Triple lock element Full State Pension Basic State Pension Additional cost to government (vs 2022-23 tax year)
Weekly Annually Weekly Annually Annually
CPI (10.1%) £203.85 £10,600.20 £156.20 £8,122.40 £9.59bn
Earnings (5.5%) £195.35 £10,158.20 £149.65 £7,781.80 £5.21bn
2.50% £189.80 £9,869.60 £145.40 £7,560.80 £2.37bn

So what is going to give if the pension triple lock is honoured? 

There could be an extension of the freezing of the personal allowance (£12,570) and thresholds for both higher (40 per cent) and additional (45 per cent) rate tax (£50,270 and £150,000) – from tax year 2025 to tax year 2027. 

This would drag three million workers into a higher income tax band – providing more tax revenues for the Government’s coffers. 

Another option – which so far has escaped the rumour mill – is for Sunak and Hunt to restrict the tax relief high earners enjoy on contributions into a pension. 

Currently, if you are a basic-rate taxpayer and contribute £100 from your salary into your pension, it only costs you £80. This is because the Government adds the extra £20 on top – what it would have taken in income tax. But higher and additional rate taxpayers only need to pay £60 and £55 respectively to achieve the same £100 of pension savings. 

Some experts, with a degree of justification, believe the current pension tax relief system favours the wealthy. The latest data supports this argument. Some 58 per cent of the £44billion of annual tax relief provided by the Government on pension contributions goes into the pension pots of higher rate and additional rate taxpayers. To put this into context, the UK has 34million income taxpayers of which 5.5million are higher rate or additional rate tax payers.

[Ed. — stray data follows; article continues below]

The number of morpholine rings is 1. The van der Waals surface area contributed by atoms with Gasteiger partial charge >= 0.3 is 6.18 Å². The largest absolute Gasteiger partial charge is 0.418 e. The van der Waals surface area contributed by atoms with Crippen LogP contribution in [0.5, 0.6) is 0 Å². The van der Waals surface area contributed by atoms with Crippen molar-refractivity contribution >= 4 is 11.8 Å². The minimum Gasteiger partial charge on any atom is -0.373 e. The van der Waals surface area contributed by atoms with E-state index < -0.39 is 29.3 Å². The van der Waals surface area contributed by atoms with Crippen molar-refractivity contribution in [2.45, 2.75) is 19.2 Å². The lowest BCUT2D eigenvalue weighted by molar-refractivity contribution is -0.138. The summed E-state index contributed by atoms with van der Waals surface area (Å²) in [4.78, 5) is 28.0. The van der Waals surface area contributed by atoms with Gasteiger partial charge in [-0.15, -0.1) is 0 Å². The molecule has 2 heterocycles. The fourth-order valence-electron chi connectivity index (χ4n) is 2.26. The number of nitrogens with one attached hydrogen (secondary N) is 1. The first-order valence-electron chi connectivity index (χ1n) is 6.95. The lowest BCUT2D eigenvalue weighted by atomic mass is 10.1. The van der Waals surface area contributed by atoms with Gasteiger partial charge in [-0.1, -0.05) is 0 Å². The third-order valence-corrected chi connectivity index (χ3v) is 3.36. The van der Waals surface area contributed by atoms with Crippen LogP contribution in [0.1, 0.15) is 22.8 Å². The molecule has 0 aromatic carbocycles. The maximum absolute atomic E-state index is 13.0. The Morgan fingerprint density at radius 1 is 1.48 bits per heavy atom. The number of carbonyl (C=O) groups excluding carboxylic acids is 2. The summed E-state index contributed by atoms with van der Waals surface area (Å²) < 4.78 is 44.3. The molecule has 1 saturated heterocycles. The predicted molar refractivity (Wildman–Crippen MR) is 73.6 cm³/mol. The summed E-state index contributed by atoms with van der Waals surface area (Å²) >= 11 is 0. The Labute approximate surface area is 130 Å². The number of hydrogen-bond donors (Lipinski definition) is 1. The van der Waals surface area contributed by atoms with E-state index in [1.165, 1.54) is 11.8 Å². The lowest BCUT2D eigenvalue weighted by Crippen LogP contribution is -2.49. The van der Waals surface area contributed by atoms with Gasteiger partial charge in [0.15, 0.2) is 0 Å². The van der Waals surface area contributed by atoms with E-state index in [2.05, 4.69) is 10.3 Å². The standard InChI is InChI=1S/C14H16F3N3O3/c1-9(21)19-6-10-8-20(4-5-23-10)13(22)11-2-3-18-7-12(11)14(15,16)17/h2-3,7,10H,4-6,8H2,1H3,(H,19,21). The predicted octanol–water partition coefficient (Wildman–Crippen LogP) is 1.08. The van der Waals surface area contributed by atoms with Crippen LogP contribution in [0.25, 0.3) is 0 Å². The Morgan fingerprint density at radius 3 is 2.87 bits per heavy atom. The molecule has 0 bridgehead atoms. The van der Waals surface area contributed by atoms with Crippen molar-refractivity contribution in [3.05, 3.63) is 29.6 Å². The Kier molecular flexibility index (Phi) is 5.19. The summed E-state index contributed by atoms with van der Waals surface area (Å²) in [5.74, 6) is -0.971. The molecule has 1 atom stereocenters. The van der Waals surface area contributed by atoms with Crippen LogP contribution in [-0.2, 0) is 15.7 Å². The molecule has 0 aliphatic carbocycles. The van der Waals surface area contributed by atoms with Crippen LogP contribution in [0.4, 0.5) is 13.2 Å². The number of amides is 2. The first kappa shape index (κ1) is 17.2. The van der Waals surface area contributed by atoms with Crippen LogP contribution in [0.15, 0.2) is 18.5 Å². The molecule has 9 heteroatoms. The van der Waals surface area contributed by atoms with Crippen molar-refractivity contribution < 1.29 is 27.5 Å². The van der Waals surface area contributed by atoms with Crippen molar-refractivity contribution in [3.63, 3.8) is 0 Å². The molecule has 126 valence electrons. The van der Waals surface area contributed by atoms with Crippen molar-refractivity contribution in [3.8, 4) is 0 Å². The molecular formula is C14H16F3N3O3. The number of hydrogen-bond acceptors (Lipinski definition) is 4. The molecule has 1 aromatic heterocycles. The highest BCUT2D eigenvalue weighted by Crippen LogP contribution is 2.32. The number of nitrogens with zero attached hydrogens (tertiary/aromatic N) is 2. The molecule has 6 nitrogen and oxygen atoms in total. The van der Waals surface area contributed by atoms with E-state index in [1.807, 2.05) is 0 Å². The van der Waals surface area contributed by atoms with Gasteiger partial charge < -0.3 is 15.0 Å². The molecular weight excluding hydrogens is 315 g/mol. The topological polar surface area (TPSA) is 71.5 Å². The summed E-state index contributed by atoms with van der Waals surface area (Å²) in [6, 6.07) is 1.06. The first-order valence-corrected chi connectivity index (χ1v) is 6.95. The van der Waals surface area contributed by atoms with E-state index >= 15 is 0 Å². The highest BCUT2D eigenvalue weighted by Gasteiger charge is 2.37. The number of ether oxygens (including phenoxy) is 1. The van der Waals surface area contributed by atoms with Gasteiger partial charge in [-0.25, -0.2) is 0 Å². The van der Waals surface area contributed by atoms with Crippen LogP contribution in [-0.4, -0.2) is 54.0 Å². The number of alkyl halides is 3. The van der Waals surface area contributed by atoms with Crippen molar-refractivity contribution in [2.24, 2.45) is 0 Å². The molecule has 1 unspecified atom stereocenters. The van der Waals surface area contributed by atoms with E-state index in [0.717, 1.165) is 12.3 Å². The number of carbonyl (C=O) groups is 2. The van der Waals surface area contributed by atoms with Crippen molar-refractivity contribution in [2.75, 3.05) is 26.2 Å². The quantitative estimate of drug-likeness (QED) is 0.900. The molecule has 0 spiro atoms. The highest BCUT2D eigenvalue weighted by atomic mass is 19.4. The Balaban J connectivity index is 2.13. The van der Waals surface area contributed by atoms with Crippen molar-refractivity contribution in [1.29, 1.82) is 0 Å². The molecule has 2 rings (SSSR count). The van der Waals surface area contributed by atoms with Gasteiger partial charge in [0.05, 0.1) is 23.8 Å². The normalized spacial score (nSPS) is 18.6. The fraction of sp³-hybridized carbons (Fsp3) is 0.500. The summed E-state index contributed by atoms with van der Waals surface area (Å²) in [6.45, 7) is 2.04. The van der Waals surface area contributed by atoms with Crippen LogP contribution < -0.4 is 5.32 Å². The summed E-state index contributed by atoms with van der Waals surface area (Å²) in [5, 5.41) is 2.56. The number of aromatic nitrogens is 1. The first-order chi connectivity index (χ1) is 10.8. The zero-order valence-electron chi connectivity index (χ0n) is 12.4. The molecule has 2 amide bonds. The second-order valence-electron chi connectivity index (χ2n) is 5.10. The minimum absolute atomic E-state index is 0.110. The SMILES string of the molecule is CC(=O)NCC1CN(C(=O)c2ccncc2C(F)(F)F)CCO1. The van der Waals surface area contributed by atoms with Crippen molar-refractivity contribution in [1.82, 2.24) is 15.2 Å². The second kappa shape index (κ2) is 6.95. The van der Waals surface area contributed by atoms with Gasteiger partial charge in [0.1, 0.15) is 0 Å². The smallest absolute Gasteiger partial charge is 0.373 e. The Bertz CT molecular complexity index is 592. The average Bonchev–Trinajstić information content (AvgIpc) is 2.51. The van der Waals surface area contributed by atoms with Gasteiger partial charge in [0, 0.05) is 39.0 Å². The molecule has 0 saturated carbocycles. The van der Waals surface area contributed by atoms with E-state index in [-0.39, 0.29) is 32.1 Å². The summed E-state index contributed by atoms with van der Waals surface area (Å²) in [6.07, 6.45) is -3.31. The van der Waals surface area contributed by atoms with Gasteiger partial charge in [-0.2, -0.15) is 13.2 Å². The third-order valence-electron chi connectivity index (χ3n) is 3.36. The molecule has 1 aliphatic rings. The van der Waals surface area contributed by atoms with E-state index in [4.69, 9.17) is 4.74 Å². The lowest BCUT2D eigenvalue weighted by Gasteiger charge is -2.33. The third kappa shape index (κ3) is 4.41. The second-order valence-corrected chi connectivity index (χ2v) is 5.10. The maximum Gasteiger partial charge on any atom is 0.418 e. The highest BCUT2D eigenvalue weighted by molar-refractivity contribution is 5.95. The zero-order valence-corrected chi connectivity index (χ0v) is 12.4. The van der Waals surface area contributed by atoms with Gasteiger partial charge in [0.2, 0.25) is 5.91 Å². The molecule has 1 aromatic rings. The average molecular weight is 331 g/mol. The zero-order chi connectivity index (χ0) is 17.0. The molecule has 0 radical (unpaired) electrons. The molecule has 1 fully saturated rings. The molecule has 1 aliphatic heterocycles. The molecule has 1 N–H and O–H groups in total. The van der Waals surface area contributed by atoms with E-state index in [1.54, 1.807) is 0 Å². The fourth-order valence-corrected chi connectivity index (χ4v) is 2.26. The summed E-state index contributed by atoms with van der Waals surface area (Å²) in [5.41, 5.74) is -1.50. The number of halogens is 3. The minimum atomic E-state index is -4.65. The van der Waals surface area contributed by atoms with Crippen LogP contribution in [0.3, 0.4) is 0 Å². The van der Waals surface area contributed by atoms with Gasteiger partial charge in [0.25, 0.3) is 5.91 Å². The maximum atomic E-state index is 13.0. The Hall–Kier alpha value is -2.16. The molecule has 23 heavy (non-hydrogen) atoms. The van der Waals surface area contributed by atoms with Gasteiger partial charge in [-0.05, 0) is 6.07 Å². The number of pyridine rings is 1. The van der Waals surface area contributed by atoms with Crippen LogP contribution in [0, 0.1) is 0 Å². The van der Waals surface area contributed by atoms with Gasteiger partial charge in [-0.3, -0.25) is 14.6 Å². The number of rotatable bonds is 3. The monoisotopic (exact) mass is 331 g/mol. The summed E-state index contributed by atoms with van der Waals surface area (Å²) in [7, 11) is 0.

In 2015, the then Chancellor, George Osborne, looked to overhaul tax relief on pension contributions, conducting a consultation into its future. Numerous radical options were considered, including a flat rate of relief for all, but Osborne lost his nerve, fearing a backlash from Tory supporters ahead of the Brexit referendum vote in June 2016. 

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So, could Sunak and Hunt go where Osborne feared to tread? Could they plug a big chunk of the hole in the Government’s finances by curtailing tax relief on pension contributions? 

Ros Altmann says she is ‘sure’ that such an option is on the table for discussion, although she adds that it depends on how brave the Prime Minister and Chancellor are feeling as to whether it goes beyond mere table talk.

Axeing higher rate relief won’t be a vote-winner among most Conservative supporters, although it could appeal to Labour voters. After all, applying a flat rate of tax relief on pension contributions is the kind of measure a Starmer government would look to implement.

Jason Hollands, managing director of Bestinvest – part of wealth manager Evelyn Partners – is more blue than red when it comes to his politics. So, when he says higher rate pensions tax relief is ‘the cat with nine lives whose luck is about to finally run out’, you do wonder whether change is on the way. 

On Friday, Hollands told me: ‘The cost of pensions tax relief is enormous and has grown considerably as a result of employees being auto-enrolled into workplace pensions. 

‘Participation in private sector work pensions has risen from 42 per cent in 2012 [when auto-enrolment was introduced] to 86 per cent today. But the lion’s share of tax relief still goes to higher earners.’ 

Would there be a furore over restricting pension tax relief? 

Hollands doesn’t think so. He says many taxpayers have felt that higher rate pension tax relief has been in the ‘last chance saloon’ for years. 

So, would the loss of generous tax relief on pension contributions made by well-paid savers be a price worth paying if it helps shore up the country’s finances? 

Or would it send out the wrong message – that the new Government is not passionate about encouraging us to save for our retirement so that we don’t become a burden on the state in old age? 

I’d love to hear what your views are – especially as powerful trade associations have just come together to launch the ‘Pension Attention’ campaign – aimed at encouraging us all to give our pensions a little more TLC (tender loving care). 

Extraordinary times.